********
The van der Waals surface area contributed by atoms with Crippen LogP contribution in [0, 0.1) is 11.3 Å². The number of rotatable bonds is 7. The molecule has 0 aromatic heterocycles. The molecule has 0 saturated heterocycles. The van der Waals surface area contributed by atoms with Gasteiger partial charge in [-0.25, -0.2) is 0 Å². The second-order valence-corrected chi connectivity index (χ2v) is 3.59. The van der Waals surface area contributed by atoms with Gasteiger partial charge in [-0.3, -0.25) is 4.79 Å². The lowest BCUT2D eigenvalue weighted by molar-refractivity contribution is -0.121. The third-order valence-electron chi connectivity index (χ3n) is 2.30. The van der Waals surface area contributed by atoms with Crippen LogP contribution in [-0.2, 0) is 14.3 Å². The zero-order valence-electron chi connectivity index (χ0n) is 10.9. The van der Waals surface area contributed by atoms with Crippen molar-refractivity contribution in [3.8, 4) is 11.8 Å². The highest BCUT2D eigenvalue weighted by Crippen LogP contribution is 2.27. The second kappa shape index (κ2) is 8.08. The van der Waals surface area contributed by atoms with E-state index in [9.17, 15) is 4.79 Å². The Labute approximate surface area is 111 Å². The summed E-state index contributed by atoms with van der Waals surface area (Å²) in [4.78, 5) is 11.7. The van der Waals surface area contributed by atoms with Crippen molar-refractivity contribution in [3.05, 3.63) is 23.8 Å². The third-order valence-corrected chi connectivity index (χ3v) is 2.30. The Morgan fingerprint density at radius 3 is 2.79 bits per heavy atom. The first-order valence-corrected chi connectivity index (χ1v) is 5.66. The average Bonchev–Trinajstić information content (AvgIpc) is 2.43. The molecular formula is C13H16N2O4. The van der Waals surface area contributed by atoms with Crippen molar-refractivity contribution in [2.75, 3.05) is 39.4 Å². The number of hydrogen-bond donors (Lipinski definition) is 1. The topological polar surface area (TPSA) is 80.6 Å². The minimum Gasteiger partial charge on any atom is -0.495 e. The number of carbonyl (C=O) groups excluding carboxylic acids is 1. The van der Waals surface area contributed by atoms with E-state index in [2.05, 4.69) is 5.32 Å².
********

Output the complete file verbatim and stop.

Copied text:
The van der Waals surface area contributed by atoms with Crippen LogP contribution in [0, 0.1) is 11.3 Å². The number of rotatable bonds is 7. The molecule has 0 aromatic heterocycles. The molecule has 0 saturated heterocycles. The van der Waals surface area contributed by atoms with Gasteiger partial charge in [-0.25, -0.2) is 0 Å². The second-order valence-corrected chi connectivity index (χ2v) is 3.59. The van der Waals surface area contributed by atoms with Gasteiger partial charge in [-0.3, -0.25) is 4.79 Å². The lowest BCUT2D eigenvalue weighted by molar-refractivity contribution is -0.121. The third-order valence-electron chi connectivity index (χ3n) is 2.30. The van der Waals surface area contributed by atoms with Crippen LogP contribution in [-0.2, 0) is 14.3 Å². The zero-order valence-electron chi connectivity index (χ0n) is 10.9. The van der Waals surface area contributed by atoms with Crippen molar-refractivity contribution in [3.8, 4) is 11.8 Å². The highest BCUT2D eigenvalue weighted by Crippen LogP contribution is 2.27. The second kappa shape index (κ2) is 8.08. The van der Waals surface area contributed by atoms with E-state index in [9.17, 15) is 4.79 Å². The Labute approximate surface area is 111 Å². The summed E-state index contributed by atoms with van der Waals surface area (Å²) in [4.78, 5) is 11.7. The van der Waals surface area contributed by atoms with Crippen molar-refractivity contribution in [3.05, 3.63) is 23.8 Å². The third-order valence-corrected chi connectivity index (χ3v) is 2.30. The Morgan fingerprint density at radius 3 is 2.79 bits per heavy atom. The first-order valence-corrected chi connectivity index (χ1v) is 5.66. The average Bonchev–Trinajstić information content (AvgIpc) is 2.43. The molecular formula is C13H16N2O4. The van der Waals surface area contributed by atoms with Crippen molar-refractivity contribution in [2.75, 3.05) is 39.4 Å². The number of hydrogen-bond donors (Lipinski definition) is 1. The topological polar surface area (TPSA) is 80.6 Å². The minimum Gasteiger partial charge on any atom is -0.495 e. The number of carbonyl (C=O) groups excluding carboxylic acids is 1. The van der Waals surface area contributed by atoms with E-state index in [2.05, 4.69) is 5.32 Å².